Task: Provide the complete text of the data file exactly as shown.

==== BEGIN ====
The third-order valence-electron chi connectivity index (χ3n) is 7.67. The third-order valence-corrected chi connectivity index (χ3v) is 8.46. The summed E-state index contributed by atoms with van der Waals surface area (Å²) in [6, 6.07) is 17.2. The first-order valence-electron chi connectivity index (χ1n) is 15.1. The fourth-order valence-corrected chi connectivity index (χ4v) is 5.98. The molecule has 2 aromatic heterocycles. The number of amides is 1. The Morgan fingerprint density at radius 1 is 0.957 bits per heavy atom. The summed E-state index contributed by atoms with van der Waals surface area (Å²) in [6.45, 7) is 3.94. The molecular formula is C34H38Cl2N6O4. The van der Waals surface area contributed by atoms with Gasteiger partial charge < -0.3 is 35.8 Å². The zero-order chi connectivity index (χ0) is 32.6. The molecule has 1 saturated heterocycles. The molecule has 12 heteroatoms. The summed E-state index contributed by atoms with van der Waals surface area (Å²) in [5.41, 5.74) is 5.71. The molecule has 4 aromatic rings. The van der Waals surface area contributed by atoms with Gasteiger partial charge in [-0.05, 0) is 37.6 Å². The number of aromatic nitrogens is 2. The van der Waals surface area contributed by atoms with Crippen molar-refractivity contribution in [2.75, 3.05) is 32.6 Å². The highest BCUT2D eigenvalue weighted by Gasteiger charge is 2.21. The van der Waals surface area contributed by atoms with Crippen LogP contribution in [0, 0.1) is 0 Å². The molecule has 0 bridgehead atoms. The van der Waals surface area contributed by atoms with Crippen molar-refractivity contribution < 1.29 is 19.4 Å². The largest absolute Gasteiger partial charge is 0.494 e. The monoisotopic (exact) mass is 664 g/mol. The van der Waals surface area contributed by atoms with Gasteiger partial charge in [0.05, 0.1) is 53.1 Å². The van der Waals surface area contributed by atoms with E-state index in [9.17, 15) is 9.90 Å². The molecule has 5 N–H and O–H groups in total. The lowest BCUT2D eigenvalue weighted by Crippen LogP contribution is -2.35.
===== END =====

The third-order valence-electron chi connectivity index (χ3n) is 7.67. The third-order valence-corrected chi connectivity index (χ3v) is 8.46. The summed E-state index contributed by atoms with van der Waals surface area (Å²) in [6, 6.07) is 17.2. The first-order valence-electron chi connectivity index (χ1n) is 15.1. The fourth-order valence-corrected chi connectivity index (χ4v) is 5.98. The molecule has 2 aromatic heterocycles. The number of amides is 1. The Morgan fingerprint density at radius 1 is 0.957 bits per heavy atom. The summed E-state index contributed by atoms with van der Waals surface area (Å²) in [6.45, 7) is 3.94. The molecular formula is C34H38Cl2N6O4. The van der Waals surface area contributed by atoms with Gasteiger partial charge < -0.3 is 35.8 Å². The zero-order chi connectivity index (χ0) is 32.6. The molecule has 1 saturated heterocycles. The molecule has 12 heteroatoms. The summed E-state index contributed by atoms with van der Waals surface area (Å²) in [5.41, 5.74) is 5.71. The molecule has 4 aromatic rings. The van der Waals surface area contributed by atoms with Gasteiger partial charge in [-0.05, 0) is 37.6 Å². The number of aromatic nitrogens is 2. The van der Waals surface area contributed by atoms with Crippen molar-refractivity contribution in [2.75, 3.05) is 32.6 Å². The highest BCUT2D eigenvalue weighted by Gasteiger charge is 2.21. The van der Waals surface area contributed by atoms with Crippen LogP contribution in [0, 0.1) is 0 Å². The molecule has 0 bridgehead atoms. The van der Waals surface area contributed by atoms with Crippen molar-refractivity contribution < 1.29 is 19.4 Å². The largest absolute Gasteiger partial charge is 0.494 e. The monoisotopic (exact) mass is 664 g/mol. The van der Waals surface area contributed by atoms with Gasteiger partial charge in [0.05, 0.1) is 53.1 Å². The van der Waals surface area contributed by atoms with E-state index in [9.17, 15) is 9.90 Å². The molecule has 5 N–H and O–H groups in total. The lowest BCUT2D eigenvalue weighted by Crippen LogP contribution is -2.35.